Fiction: Sealed

By Noel Pratt

It was morning on her face, and I knew it and woke with it in my soon-to-vanish exhaustion. The vigil. A rotting pink smeared the sky outside the window, and various lights tore shadows off the dingy walls near our bed, then left them dark again. I’ve found that shadows come in many shades. 
I looked back at her face, the grayed mask. A lamp would be obscene; my mind, my love provided light enough to see her struggle.
It was the time of her mourning as well; a passing from fitful vespers, to sleep, and the events there, to this unpreferredmockery of wakefulness. How she must want to moan. No doubt in her dreams she could even speak. But her condition left her mute as to what she was seeing in her depths, or what was to be. Such agony for no sound. 
I knelt, attuning to each signpost of her delirium, as I had for the past month. I tell you I tried to minister as I could, yet could only whisper and stroke, could alternately cradle her while trying to find a watch beyond words – all meant to comfort, to muster strength for the both of us and drive it right into those darkened orbs as her lids went wider, her lips cracked with openness, jaw soon to unhinge, the skin at her temples andforehead crawl with unimaginable “voicings” …  All this and she could utter nothing in vent of the sure cacophony of her tortured brain. Nor could anything written convey it. As always, however, she was summoning a terrible strength.
Now I saw her very gums and teeth appear to ripple as she grimaced, and her cheeks, of late like the whorls of dying flowerheads, tightened into pale membranes, with stemlike wrinkles curling round her nostrils, stalking down the structure of her lovely skull, and mingling with the taut lines of her pulling neck. I lifted the back of her head only to feel wormlike veins rolling under her scalp and the backswept tresses seemed to have bled into that sweat-soaked pillow. Then the head began snapping back and forth … but the origin of the thrust feltelsewhere, as if a child was twisting the torso of a ragdoll. I was afraid of some new seizure and, always imagining her vocal cords to be withered roots, I stilled her enough to give her several sips from the tepid water at bedside … And cursed myself for not having risen earlier to steep her tea.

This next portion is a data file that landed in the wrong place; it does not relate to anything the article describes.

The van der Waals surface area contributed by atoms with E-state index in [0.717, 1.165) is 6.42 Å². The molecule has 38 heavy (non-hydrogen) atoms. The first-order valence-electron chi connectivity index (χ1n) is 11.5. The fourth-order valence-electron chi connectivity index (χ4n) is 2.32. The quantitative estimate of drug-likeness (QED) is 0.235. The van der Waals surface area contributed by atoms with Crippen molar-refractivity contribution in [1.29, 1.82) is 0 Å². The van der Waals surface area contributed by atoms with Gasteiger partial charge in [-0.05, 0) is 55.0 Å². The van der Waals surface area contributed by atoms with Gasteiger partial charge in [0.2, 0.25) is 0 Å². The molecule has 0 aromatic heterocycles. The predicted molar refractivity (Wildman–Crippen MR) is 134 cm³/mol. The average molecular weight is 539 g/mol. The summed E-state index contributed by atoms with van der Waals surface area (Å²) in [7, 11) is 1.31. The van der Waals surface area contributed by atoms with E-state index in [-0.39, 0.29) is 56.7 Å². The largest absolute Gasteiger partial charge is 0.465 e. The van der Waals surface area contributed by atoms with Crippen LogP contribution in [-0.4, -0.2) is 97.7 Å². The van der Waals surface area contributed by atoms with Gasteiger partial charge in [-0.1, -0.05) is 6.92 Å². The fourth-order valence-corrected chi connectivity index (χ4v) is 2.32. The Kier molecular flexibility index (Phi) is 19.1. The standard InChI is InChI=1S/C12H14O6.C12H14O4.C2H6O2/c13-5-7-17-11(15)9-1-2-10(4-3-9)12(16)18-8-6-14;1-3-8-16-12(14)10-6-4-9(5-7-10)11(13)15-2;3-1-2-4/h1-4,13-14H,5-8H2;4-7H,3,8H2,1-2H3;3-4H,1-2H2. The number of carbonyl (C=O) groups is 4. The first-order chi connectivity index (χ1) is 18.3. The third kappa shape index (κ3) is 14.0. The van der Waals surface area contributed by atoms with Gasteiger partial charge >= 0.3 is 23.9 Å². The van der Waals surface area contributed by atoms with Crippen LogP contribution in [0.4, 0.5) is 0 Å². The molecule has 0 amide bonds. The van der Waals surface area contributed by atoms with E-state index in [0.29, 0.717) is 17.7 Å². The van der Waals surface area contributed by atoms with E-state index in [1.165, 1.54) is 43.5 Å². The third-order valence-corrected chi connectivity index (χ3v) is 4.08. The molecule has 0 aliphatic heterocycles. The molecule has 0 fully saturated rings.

At last she dropped again to the pillow. I kissed her fevered brow, then listened to her breathing, my ear lightly pressed to the slaked maw. It tickled me with its renewed writhing, and I presented her each ear, my own head now turning as hers had. Some lovemaking mimicry … some embarrassing solidarity. 
Just words, indulgence; breathe for this, be ready …
I only know there is nothing as fearsome as the quiet of pained flesh as it attempts what it cannot. The mind fills in. 
Her labors continued, the straining silence now a constant accusation. Perhaps I had gone deaf! But soon the final ovaling, tonguing – and the dear thing bit me in mid-thrash. I threw off the bedclothes and, against her contortions, gazed down ahead of the finale to this pageantry of pain.
I thirsted in body and breath, but she would satisfy. I bent and sealed my own lips over hers to grant communion and in honor of her unspoken prayers. My mouth moved with hers, she now sounding through her nose, and when even our throats aligned I was provoking her with the groanings she could not, would not, damn her … and when at last she was able to fetch her black roar, I had but to stay tight to her, atop her frail and once beautiful form, and swallow that roar along with the duly arriving coughing, everything unclutched from her gullet and vacuumed down my own, all the blossoming screams and chokes and effluvia she would entrust to me. I cannot tell you what it sounded like. It was a sacrament to our unknown. 
But when the convulsion was over … as our embouchure unsealed and we breathed in rest, I did not need to gaze down to know that two mouths were now closing on the reddened penetralia of sickness. I could just make out a yellowish mist as I looked back window-ward from a joining once more suffused with the pestilence and the noise and the lovelessness of this world.

Noel Pratt is an editor and writer who finally had it and moved to the country. Most of his schooling has been in theology and theatre, each equally marketable. Pratt also spent time in India and lived to take a fiction-writing course at Santa Monica College.